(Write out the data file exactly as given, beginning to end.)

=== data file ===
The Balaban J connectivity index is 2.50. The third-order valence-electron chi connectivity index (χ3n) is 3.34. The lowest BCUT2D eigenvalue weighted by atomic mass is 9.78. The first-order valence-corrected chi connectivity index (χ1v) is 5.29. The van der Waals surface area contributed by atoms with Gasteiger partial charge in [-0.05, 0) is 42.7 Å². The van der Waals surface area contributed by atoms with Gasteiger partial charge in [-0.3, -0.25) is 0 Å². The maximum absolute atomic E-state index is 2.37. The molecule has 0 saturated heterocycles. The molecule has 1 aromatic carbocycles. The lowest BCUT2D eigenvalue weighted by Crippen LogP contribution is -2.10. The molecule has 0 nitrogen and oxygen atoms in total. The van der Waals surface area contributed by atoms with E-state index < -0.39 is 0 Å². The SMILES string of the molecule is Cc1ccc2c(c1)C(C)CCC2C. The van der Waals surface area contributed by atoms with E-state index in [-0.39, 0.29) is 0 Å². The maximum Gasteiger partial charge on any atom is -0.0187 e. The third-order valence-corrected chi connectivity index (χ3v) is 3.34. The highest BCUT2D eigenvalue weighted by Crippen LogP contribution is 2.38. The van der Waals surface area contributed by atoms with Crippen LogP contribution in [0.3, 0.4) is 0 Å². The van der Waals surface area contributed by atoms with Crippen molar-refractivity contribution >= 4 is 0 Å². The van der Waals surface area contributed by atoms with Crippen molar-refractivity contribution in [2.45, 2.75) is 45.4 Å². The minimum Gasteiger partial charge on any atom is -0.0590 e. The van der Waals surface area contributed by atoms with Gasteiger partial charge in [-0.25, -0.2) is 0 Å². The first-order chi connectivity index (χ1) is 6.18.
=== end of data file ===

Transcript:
The Balaban J connectivity index is 2.50. The third-order valence-electron chi connectivity index (χ3n) is 3.34. The lowest BCUT2D eigenvalue weighted by atomic mass is 9.78. The first-order valence-corrected chi connectivity index (χ1v) is 5.29. The van der Waals surface area contributed by atoms with Gasteiger partial charge in [-0.05, 0) is 42.7 Å². The van der Waals surface area contributed by atoms with Gasteiger partial charge in [-0.3, -0.25) is 0 Å². The maximum absolute atomic E-state index is 2.37. The molecule has 0 saturated heterocycles. The molecule has 1 aromatic carbocycles. The lowest BCUT2D eigenvalue weighted by Crippen LogP contribution is -2.10. The molecule has 0 nitrogen and oxygen atoms in total. The van der Waals surface area contributed by atoms with E-state index < -0.39 is 0 Å². The SMILES string of the molecule is Cc1ccc2c(c1)C(C)CCC2C. The van der Waals surface area contributed by atoms with E-state index in [-0.39, 0.29) is 0 Å². The maximum Gasteiger partial charge on any atom is -0.0187 e. The third-order valence-corrected chi connectivity index (χ3v) is 3.34. The highest BCUT2D eigenvalue weighted by Crippen LogP contribution is 2.38. The van der Waals surface area contributed by atoms with Crippen LogP contribution in [0.3, 0.4) is 0 Å². The van der Waals surface area contributed by atoms with Crippen molar-refractivity contribution >= 4 is 0 Å². The van der Waals surface area contributed by atoms with Crippen molar-refractivity contribution in [2.45, 2.75) is 45.4 Å². The minimum Gasteiger partial charge on any atom is -0.0590 e. The van der Waals surface area contributed by atoms with Gasteiger partial charge in [-0.25, -0.2) is 0 Å². The first-order chi connectivity index (χ1) is 6.18.